June 29, 2017
Truck Carrying Venomous Snakes Crashes In Texas, Releasing Them Along Interstate

A truck carrying venomous snakes blew a tire and rolled over, releasing 30 poisonous snakes and a baby alligator along a Texas interstate. The passengers in the vehicle were taken to a nearby hospital. Officials performed a reverse 911 call to residents and businesses in the area letting them know that venomous snakes are on the loose. Animal control managed to round up 23 of the snakes, but a few are still missing, as is the baby alligator.

The snakes in the van included cottonmouths (also called water moccasins) and rattlesnakes. These snakes are indigenous to North America and could find suitable environments to survive in Texas. Cottonmouths can grow up to six feet in length and rattlesnakes can grow even larger, up to eight feet. One of the snakes in the truck was an especially large diamondback rattlesnake. Both cottonmouths and rattlesnakes are highly venomous vipers who can kill with a single bite.

The vehicle was traveling on an access road to Interstate 35 when it popped a tire and rolled over, giving the venomous snakes a chance to escape from captivity. The truck was transporting the snakes from the New Braunfels Snake Farm. A herpetologist, a scientist that studies reptiles and amphibians, drove the van and accompanying him was his 9-year-old grandson. The accident put both of their lives in danger when the truck rolled over and the snakes escaped.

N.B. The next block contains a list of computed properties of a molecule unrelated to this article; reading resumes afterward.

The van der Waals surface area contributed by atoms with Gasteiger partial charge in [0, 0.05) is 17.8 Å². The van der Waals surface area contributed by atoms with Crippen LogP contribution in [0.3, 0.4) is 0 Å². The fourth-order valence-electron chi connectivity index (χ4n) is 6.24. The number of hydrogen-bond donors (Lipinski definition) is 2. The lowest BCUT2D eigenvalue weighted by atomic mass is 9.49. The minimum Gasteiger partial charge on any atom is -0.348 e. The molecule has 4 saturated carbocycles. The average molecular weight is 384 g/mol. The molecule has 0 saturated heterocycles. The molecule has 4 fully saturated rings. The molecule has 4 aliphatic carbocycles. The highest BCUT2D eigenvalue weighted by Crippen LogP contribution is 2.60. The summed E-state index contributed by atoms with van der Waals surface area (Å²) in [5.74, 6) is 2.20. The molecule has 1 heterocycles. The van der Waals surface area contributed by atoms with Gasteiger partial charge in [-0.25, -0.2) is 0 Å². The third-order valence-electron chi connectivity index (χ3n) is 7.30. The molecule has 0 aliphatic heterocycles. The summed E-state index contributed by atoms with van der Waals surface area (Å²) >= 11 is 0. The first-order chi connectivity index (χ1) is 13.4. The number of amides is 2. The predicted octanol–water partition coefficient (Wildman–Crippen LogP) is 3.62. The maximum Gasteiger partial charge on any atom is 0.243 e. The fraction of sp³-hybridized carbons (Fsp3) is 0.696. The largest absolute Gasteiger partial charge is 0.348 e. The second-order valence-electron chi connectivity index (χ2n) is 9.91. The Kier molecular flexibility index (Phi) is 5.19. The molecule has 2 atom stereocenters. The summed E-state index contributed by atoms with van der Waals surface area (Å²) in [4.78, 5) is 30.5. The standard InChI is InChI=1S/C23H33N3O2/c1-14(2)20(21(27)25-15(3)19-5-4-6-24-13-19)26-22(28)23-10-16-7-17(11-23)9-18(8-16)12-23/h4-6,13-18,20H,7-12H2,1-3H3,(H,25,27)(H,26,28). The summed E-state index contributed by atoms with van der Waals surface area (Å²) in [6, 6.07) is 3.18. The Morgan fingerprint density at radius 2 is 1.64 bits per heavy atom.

Rattlesnake released in Texas.
Rattlesnake released in Texas coiled to strike. [Image by Steve Byland/iStock]

Officials say that neither the herpetologist, nor his grandson were bitten, but they took the man and his grandson to the hospital for minor injuries. As of this time, animal control managed to capture 23 of the snakes. Local hospitals were alerted to the danger and instructed to keep antivenom on standby.

Rattlesnake fangs.
A venomous snake shows its fangs. [Featured Image by EdwardSnow/iStock]

These venomous vipers usually avoid people, but putting them in a strange environment means that the loose snakes will be nervous and not know where to find a safe place for them to hide. When disturbed, they may rattle their tails or lean back with their mouths open and hiss to display the white interior of the mouth. Because these snakes can strike out from where they lay curled up, people need to keep a distance of at least five feet away from the snake at all times.

[Featured Image by liveslow/iStock]